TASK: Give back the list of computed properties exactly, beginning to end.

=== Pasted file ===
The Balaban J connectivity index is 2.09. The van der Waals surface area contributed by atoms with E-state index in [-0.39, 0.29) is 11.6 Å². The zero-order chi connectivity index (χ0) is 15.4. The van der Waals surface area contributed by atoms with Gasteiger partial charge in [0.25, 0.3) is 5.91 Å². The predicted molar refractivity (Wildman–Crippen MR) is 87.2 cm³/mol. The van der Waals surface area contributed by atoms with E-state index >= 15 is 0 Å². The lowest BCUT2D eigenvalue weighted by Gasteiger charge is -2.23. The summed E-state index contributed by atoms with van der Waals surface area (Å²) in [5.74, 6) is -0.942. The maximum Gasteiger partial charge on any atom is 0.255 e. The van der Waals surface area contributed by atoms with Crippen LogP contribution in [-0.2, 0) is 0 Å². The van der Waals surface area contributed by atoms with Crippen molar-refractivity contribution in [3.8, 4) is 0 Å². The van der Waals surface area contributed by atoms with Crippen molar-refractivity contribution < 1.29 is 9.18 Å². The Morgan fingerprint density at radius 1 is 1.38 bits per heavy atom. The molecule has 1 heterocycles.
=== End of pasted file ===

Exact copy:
The Balaban J connectivity index is 2.09. The van der Waals surface area contributed by atoms with E-state index in [-0.39, 0.29) is 11.6 Å². The zero-order chi connectivity index (χ0) is 15.4. The van der Waals surface area contributed by atoms with Gasteiger partial charge in [0.25, 0.3) is 5.91 Å². The predicted molar refractivity (Wildman–Crippen MR) is 87.2 cm³/mol. The van der Waals surface area contributed by atoms with E-state index >= 15 is 0 Å². The lowest BCUT2D eigenvalue weighted by Gasteiger charge is -2.23. The summed E-state index contributed by atoms with van der Waals surface area (Å²) in [5.74, 6) is -0.942. The maximum Gasteiger partial charge on any atom is 0.255 e. The van der Waals surface area contributed by atoms with Crippen LogP contribution in [-0.2, 0) is 0 Å². The van der Waals surface area contributed by atoms with Crippen molar-refractivity contribution in [3.8, 4) is 0 Å². The van der Waals surface area contributed by atoms with Crippen molar-refractivity contribution < 1.29 is 9.18 Å². The Morgan fingerprint density at radius 1 is 1.38 bits per heavy atom. The molecule has 1 heterocycles.